Elections, defections, resignations: Lessons worth reflecting
Our elders have said that when a crocodile comes out from the river to tell you that the alligator is sick, it is in order to believe it. This sounds simple but it is deep.
In the context of our electoral politics, the above adage reveals a lot of truth buried beneath the real intention of what Joseph Gobble describes a propaganda; a stupendous lie repeated with zeal eventually gains credibility. But this is always not the case.
The resignation of Alan John Kwadwo Kyerematen from the New Patriotic Party (NPP), a party he played a critical role in its formation and financing, should call for deeper reflection on many things that are not going on well in our country. Alan has revealed some, including the powerful finance minister. Who are we to disbelieve?
Beyond that is the growing dissipation of internal democracy in our political parties, although all political parties operate within a clearly defined legal framework. Studies suggest that democracy within political parties has a bearing with democracy within the wider Ghanaian society in view of how national governance is organised. Nobody should, therefore, rejoice when a major political party is saddled with internal democratic challenges.
Matters worth discussing
The talk of whether an independent candidate has the potential of causing the defeat of the mother political party in an election is worth discussing but should really be the least among the majors. The answer is mixed. A sitting Vice-President of Jerry John Rawlings served as a running mate to John Agyekum Kufuor, it did not lead to the defeat of the National Democratic Congress (NDC) in 1996. But research also suggests that among the factors that led to the defeat of the NDC in 2000 included the breakaway group that formed the National Reform Party, and lack of internal democracy.
Nana Konadu Agyemang Rawlings who evidently had the support of her husband J.J. Rawlings left the NDC, and despite criticism from the Rawlings’, the NDC won the 2012 election. The NPP sacked its national Chairman and General Secretary in the lead up to the 2016 election at the time the party could best be described as internally chaotic and yet the NPP won with the widest margin in that election. The list goes on. In effect, the factors that determine electoral fortunes are many, diverse and dynamic and only time can give credibility to existing theories or otherwise.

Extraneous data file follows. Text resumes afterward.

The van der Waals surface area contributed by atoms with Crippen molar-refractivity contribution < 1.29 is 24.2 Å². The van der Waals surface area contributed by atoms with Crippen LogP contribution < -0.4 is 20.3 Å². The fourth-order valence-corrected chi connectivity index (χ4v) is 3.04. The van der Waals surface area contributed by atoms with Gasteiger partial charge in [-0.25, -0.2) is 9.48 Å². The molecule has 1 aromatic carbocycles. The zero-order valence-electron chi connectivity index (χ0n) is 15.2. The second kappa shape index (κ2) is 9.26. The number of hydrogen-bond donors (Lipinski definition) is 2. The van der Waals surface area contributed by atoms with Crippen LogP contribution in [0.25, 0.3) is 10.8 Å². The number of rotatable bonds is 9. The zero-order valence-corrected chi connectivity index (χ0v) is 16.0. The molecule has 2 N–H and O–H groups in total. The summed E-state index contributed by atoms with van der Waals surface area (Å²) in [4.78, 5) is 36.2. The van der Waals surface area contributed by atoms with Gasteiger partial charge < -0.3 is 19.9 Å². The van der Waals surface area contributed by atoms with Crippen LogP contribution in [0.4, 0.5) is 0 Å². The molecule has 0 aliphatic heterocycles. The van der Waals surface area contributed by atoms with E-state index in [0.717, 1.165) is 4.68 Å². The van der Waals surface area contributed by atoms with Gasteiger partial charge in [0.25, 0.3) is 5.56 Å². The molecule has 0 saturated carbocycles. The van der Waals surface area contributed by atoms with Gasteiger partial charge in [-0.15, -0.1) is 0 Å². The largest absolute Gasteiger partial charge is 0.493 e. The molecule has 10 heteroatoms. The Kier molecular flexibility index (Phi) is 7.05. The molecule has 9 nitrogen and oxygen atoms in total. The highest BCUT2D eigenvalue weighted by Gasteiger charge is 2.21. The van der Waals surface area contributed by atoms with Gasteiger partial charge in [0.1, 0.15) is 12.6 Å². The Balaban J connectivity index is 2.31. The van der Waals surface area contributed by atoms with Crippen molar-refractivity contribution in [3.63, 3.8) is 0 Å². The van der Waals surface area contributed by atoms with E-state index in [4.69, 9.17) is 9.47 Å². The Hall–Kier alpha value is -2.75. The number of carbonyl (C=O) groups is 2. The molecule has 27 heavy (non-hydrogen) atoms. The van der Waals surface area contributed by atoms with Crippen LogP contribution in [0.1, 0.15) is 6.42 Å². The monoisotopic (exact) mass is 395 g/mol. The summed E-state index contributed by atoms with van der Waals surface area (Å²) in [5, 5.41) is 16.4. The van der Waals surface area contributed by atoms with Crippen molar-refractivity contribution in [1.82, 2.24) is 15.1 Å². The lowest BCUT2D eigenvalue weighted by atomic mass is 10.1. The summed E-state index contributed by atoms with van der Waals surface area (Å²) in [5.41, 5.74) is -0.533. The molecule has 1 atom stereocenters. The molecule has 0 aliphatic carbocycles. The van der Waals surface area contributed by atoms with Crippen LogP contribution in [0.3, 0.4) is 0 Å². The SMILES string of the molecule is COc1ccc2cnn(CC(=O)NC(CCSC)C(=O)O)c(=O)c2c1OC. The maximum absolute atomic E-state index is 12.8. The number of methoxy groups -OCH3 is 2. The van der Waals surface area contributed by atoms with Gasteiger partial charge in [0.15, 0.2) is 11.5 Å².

This is why we should focus more on the things that will have a wider impact on all of us when resignations, defections and breakaways occur.
Another thing is the law. Everyone is citing the law as either not working, working in a tilted manner or manipulated. The law argument does not wash because it is not everything lawfully done that is right.
Apartheid was executed lawfully and does that make it right? Our leaders should, therefore, know that people are rational and can tell when the law is used diabolically. The danger is in the advice of Boakye Agyarko who cautions that the resignation of many others may only take the form of not voting for their political party on the Election Day. If you use the law to kick out people and that leads to the defeat of a political party that could have solved the problems of Ghana, you have done the greatest disservice to the country.
The polarisation along partisan lines is equally disturbing. A leading member of the Convention People’s Party (CPP), Kwame Jantuah, asked a question on a television show recently that I believe your answer may not be different from mine. He asked, today if two people want a job in the public sector in Ghana, and one goes in the name of NPP/NPP colours and another in the name of Ghana/Ghana flag, which one stands a better chance? NPP is only used here conveniently because it is the party in power.
While an independent candidate may not win the 2024 election, the discourse on a major third force to break the NPP/NDC duopoly which is the leading causal factor of the division among Ghanaians, is critical. The call from Hon. Alan Kyerematen on card bearing members of political parties to stay and vote for their respective parties’ parliamentary candidates and choose a presidential candidate who can deliver is in order. But suffice it to say that, that presidential candidate should only be considered subject to the pending unveiling of policies by all others.
So far Mr Kyerematen and the leadership of the NPP have demonstrated maturity by recognising their respective positive sides and dealing with the challenges in a matured manner devoid of insults. The followers must learn same and know that competition and cooperation are bedfellows in politics.
As we prepare for the polls in 2024, many more defections, resignations and emergence of independent candidates are inevitable. Let us accommodate all in our collective quest to build a democratic society.
The writer is a Lecturer, Department of Political Science, University of Education,Winneba